Introducing D-Day Beaches
Code-named 'Operation Overlord', the D-Day landings were the largest military operation in history. On the morning of 6 June 1944, swarms of landing craft – part of an armada of over 6000 ships and boats – hit the northern Normandy beaches and tens of thousands of soldiers from the USA, the UK, Canada and elsewhere began pouring onto French soil.
The majority of the 135,000 Allied troops stormed ashore along 80km of beaches north of Bayeux code-named (from west to east) Utah, Omaha, Gold, Juno and Sword. The landings on D-Day – known as 'Jour J' in French – were followed by the 76-day Battle of Normandy, during which the Allies suffered 210,000 casualties, including 37,000 troops killed. German casualties are believed to have been around 200,000; another 200,000 German soldiers were taken prisoner. About 14,000 French civilians also died.
Caen's Mémorial and Bayeux' Musée Mémorial provide a comprehensive overview of the events of D-Day, and many of the villages near the landing beaches (eg Arromanches) have local museums with insightful exhibits.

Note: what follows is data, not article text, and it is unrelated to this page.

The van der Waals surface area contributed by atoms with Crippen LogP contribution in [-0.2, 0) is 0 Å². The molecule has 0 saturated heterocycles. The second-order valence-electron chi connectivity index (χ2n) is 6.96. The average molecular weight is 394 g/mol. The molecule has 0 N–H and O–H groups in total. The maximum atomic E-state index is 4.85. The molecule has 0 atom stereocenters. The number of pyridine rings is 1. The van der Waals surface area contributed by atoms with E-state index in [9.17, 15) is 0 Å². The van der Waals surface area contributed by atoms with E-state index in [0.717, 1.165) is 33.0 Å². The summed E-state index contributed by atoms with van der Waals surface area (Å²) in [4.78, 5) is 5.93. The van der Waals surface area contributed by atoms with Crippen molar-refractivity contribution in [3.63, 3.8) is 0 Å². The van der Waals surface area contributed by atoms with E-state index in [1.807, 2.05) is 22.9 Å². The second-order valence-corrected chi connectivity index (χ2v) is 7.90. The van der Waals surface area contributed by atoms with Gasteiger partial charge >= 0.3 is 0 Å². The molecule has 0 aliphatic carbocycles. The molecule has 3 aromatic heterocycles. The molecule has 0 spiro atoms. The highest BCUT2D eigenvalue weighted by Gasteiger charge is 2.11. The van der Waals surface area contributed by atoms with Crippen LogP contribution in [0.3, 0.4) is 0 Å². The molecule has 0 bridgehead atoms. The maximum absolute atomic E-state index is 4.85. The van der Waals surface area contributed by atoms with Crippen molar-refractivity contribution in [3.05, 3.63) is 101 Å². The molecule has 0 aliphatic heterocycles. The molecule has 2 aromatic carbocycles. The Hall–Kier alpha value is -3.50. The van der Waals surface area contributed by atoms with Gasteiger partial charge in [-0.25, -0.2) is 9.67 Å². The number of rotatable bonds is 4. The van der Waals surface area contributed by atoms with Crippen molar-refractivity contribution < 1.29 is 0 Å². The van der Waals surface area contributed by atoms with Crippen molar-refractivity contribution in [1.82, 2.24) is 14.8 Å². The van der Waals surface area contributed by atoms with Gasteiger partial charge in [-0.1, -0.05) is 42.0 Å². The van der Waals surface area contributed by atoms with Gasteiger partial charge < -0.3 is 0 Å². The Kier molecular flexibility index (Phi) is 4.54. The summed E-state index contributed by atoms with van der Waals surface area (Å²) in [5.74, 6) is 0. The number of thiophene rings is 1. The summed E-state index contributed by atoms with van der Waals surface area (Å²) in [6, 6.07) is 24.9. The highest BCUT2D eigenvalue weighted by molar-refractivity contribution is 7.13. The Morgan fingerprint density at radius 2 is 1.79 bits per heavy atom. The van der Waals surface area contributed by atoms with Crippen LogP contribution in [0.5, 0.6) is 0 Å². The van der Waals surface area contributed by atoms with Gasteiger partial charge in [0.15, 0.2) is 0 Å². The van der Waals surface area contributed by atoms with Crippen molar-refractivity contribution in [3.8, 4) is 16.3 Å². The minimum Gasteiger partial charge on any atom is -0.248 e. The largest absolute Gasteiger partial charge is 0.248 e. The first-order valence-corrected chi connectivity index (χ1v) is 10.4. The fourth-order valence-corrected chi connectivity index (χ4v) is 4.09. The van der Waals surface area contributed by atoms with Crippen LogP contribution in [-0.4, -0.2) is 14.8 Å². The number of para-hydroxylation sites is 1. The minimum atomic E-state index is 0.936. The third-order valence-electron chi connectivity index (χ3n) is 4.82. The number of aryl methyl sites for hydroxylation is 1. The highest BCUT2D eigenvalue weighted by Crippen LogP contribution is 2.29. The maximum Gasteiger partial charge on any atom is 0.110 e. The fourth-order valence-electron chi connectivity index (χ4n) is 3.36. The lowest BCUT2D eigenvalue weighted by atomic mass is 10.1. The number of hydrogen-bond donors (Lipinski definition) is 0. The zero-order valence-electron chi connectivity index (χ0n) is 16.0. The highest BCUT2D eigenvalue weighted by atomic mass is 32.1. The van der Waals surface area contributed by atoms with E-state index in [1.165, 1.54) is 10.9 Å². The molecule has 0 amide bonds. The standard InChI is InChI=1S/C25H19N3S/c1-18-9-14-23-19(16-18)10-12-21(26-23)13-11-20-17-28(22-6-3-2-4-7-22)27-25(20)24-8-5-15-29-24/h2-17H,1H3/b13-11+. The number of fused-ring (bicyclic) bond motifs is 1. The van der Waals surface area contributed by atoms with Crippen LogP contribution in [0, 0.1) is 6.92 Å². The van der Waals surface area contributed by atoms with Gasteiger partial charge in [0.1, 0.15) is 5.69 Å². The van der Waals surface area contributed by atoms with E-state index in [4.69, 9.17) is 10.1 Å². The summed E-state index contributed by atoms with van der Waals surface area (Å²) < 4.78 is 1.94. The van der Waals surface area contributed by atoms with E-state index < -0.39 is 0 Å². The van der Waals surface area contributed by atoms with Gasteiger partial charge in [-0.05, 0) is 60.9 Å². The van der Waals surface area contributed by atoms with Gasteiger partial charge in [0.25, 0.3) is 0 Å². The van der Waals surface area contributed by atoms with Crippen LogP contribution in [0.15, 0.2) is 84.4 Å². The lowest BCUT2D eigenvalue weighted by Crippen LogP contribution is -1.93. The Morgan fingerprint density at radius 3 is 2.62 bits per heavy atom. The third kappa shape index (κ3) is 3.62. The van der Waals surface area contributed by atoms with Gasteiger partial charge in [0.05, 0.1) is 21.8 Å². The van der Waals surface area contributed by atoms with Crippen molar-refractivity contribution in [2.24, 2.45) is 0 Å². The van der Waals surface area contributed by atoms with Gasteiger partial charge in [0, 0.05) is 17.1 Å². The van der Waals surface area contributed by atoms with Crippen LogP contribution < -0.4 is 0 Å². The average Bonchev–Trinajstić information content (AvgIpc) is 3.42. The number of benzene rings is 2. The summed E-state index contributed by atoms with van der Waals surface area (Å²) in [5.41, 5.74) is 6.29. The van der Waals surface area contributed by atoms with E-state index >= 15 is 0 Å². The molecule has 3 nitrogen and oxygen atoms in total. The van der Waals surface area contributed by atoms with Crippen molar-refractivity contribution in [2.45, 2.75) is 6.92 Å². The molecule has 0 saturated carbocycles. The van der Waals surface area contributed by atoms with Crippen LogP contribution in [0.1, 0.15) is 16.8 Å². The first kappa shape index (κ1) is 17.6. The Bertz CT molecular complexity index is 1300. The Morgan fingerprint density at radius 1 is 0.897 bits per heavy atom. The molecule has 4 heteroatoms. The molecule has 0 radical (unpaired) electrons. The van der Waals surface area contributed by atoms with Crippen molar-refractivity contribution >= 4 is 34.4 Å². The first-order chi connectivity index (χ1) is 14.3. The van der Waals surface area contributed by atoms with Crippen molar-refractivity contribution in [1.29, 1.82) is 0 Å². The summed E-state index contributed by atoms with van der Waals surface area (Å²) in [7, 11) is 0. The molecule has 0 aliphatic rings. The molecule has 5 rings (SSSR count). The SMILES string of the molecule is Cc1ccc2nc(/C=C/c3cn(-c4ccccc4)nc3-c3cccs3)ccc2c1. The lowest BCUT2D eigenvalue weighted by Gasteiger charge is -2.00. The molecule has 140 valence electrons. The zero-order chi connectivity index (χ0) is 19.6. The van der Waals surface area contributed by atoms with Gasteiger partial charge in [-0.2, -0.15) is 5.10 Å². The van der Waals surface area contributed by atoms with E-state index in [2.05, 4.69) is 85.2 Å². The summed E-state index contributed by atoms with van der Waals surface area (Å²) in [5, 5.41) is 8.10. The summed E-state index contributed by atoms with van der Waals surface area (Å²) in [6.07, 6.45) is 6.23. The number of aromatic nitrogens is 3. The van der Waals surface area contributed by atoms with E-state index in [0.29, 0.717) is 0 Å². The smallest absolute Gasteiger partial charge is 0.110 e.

If you've got wheels, you can follow the D514 along the D-Day coast or several signposted circuits around the battle sites – look for signs for 'D-Day–Le Choc' in the American sectors and 'Overlord-L'Assaut' in the British and Canadian sectors. The area is also sometimes called the Côte de Nacre (Mother-of-Pearl Coast). A free booklet called The D-Day Landings and the Battle of Normandy, available from tourist offices, has details on the eight major visitors' routes.
Maps of the D-Day beaches are available at tabacs (tobacconists), newsagents and bookshops in Bayeux and elsewhere. All the towns along the coast have plenty of small hotels.
For more details on D-Day and its context, see www.normandiememoire.com and www.6juin1944.com.